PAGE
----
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The tragic case of the death of a courier has again highlighted the need for clearer and updated legislation covering the rights of gig economy workers.
Don Lane, who had diabetes, had a heart attack after completing a round for delivery firm DPD and died in hospital in January.
His wife, Ruth, says that Mr Lane had already collapsed twice at work and was ill and vomiting blood on his final day but still went into work because he was afraid of being charged £150 for missing his shift.
She claims he also missed hospital appointments because of this company policy of penalising drivers.
The high-profile case has been raised in Parliament and DPD have since pledged to abandon the policy of charging drivers for missing work and offer them sick pay instead.
DPD also plans to allow drivers to apply for new worker contracts, offering an average £28,800 in pay per year for five-days work a week, paid holidays, a pension and sick pay.
At the time of Mr Lane’s death, DPD said its couriers were self-employed, describing them as franchisees, and saying they were paid per parcel.
Mrs Lane has launched an employment tribunal case, claiming that her husband should have been classed as an employee with access to sick pay, holiday pay and the minimum wage.
The claim also highlights how DPD’s system of allocating short windows for deliveries put Mr Lane under pressure. It is alleged that he often struggled to meet these timeslots and was told he could be dismissed for missing three of them.
It is also alleged that DPD breached the Equalities Act by not changing Mr Lane’s route so he could take short breaks and eat more, in order to manage his diabetes.
Mr Lane worked in the gig economy, where companies exploit loopholes in employment law so workers they describe as self-employed do not receive traditional benefits.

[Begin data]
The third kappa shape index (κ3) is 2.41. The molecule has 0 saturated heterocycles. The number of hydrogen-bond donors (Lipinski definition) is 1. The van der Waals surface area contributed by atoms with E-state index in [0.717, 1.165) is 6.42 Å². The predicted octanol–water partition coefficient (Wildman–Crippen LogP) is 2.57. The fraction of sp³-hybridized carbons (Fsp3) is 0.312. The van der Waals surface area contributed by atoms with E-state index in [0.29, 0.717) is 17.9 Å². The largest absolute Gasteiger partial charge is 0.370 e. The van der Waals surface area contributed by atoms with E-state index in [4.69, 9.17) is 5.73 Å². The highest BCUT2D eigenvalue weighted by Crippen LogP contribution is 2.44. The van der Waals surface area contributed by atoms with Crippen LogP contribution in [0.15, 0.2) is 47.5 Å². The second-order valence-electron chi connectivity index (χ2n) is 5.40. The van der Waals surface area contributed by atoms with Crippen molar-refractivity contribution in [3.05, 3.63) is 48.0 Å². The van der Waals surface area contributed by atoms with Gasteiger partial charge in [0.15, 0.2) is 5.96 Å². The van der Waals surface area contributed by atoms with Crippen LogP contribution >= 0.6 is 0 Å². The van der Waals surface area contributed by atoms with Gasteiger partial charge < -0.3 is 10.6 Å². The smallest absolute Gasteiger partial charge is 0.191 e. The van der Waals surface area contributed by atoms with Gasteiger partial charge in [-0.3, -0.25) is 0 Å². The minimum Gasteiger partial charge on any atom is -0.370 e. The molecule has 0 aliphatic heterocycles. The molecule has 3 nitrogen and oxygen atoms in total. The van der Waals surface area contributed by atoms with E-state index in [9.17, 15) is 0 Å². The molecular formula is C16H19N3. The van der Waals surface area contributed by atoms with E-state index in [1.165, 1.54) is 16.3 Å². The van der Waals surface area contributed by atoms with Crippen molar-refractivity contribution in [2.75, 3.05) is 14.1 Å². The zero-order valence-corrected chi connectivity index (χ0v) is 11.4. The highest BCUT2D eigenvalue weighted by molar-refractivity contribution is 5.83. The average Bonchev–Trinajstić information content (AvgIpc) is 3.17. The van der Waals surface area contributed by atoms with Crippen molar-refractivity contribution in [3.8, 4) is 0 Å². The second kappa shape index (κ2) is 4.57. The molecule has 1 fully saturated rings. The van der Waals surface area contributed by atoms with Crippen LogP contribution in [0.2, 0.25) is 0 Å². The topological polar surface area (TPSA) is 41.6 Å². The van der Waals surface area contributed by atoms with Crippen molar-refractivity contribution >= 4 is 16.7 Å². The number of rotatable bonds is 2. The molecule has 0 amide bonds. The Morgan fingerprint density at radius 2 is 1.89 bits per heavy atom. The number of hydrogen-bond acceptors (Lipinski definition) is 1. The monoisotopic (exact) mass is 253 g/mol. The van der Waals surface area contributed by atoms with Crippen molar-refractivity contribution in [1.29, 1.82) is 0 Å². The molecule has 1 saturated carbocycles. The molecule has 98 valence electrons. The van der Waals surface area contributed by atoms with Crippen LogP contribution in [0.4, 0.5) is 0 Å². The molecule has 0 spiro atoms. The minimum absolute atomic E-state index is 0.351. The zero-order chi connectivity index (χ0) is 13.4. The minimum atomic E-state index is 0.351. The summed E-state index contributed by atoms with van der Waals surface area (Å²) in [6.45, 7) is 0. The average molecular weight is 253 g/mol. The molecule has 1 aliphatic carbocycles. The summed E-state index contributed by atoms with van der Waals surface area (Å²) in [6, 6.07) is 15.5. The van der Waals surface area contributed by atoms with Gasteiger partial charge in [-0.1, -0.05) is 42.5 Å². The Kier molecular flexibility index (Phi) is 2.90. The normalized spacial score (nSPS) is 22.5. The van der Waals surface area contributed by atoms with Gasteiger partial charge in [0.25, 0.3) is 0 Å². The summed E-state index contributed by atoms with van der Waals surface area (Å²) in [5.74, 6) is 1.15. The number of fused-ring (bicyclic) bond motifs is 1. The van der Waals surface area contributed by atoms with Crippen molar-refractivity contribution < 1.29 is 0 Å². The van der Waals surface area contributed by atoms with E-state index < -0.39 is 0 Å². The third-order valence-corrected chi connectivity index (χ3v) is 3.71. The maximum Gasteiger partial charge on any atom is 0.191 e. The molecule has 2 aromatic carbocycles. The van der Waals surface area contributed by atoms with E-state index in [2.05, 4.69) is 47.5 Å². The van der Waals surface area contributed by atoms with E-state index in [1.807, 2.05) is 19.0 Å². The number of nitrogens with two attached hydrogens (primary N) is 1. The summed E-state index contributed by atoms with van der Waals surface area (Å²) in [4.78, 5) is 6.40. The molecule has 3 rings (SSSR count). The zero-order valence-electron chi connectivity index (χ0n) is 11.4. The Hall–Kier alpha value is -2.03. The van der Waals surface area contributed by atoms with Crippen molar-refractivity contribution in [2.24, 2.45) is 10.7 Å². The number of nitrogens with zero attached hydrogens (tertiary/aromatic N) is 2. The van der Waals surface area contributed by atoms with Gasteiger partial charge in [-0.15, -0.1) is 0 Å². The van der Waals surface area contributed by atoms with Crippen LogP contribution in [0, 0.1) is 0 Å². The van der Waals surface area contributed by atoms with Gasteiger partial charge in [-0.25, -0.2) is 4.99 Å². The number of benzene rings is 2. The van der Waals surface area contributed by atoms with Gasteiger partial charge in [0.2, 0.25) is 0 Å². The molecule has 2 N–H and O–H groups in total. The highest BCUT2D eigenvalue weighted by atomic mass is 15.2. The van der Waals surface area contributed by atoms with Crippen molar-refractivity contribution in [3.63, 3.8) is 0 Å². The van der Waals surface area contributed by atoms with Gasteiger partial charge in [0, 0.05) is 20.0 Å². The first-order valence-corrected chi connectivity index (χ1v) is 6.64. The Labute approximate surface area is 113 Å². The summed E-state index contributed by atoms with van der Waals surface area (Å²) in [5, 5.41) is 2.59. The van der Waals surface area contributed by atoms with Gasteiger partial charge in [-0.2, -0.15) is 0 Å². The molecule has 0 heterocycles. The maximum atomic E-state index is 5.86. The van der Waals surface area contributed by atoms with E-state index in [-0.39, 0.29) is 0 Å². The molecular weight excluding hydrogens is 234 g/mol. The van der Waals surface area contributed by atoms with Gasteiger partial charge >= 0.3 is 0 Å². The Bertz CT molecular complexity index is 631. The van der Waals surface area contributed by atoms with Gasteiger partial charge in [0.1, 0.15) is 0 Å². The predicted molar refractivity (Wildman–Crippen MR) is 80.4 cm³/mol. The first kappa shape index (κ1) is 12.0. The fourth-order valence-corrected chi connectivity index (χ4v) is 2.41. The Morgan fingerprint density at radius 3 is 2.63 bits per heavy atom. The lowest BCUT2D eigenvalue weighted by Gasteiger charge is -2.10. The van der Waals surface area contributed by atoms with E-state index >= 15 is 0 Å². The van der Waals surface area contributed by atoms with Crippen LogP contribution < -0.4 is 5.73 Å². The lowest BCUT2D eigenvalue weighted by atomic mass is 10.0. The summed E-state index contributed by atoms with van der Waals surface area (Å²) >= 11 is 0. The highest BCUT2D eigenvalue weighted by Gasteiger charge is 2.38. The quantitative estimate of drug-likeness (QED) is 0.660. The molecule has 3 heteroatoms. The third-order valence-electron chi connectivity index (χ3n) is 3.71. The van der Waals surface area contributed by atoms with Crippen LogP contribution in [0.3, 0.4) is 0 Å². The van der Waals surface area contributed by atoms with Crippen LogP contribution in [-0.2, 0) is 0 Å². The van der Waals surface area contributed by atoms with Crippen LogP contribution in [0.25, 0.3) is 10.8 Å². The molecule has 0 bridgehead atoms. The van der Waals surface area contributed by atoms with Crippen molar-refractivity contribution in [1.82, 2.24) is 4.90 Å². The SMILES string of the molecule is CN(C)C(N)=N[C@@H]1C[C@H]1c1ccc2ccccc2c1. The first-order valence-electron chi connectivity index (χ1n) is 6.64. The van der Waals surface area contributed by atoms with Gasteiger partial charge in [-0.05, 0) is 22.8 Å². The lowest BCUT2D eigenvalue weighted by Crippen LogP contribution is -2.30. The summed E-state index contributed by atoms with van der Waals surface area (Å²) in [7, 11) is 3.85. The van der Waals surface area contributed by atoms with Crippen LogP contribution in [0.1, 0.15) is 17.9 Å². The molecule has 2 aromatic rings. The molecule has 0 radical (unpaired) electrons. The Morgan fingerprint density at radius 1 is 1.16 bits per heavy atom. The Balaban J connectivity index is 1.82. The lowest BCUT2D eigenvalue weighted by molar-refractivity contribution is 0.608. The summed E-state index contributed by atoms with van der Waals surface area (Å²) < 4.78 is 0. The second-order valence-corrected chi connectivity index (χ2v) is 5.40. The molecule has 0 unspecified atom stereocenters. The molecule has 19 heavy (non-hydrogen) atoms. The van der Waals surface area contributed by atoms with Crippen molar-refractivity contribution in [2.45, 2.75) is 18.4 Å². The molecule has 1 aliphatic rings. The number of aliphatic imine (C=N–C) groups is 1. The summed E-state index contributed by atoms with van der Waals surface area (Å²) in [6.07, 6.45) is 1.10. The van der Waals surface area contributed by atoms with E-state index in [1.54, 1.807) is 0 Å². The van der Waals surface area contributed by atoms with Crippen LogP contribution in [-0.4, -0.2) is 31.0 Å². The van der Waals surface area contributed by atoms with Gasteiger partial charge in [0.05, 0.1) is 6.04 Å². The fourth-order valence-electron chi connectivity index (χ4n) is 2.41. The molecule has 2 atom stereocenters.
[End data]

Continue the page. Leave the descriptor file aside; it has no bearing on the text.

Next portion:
Mr Lane technically ran his own delivery business and the courier company was his customer. Many couriers in the industry are said to be self-employed in this way.
It means that if they cannot complete their shifts, they have to find someone to cover for them or they are fined. Long hours are common, as are fines for missed delivery targets.
There have been a number of high-profile legal cases involving gig economy firms, such as the rulings against Uber and CitySprint, which found that people previously categorised as self-employed actually were not. Uber is appealing its case.
But perhaps the most high-profile and long-running legal case affecting the gig-economy is Pimlico Plumbers vs Smith.
The Supreme Court has recently ruled that Gary Smith could be considered a worker rather than self-employed but his case still needs to be heard by an employment tribunal, so the issue is far from resolved.
Part of the problem is that the relevant employment law is out of date. The Employment Rights Act dates from 1996. The law around classifying a worker is even older, going back to the 1800s.
The world of work has changed immensely in the last few decades and the law has not kept pace with the development of the gig economy.
The Government has promised to legislate to resolve this uncertainty and improve conditions for workers. It is already considering the implications of the Taylor Review into working practices.
But cases like that of Mr Lane, along with the legal cases mentioned above, only increase the pressure for the Government to legislate to force changes through.
Equal responsibility also lies with employers who must do more to recognise the needs of those who work for, or represent their company day in, day out.
By Philip Richardson, Head of Employment Law at Stephensons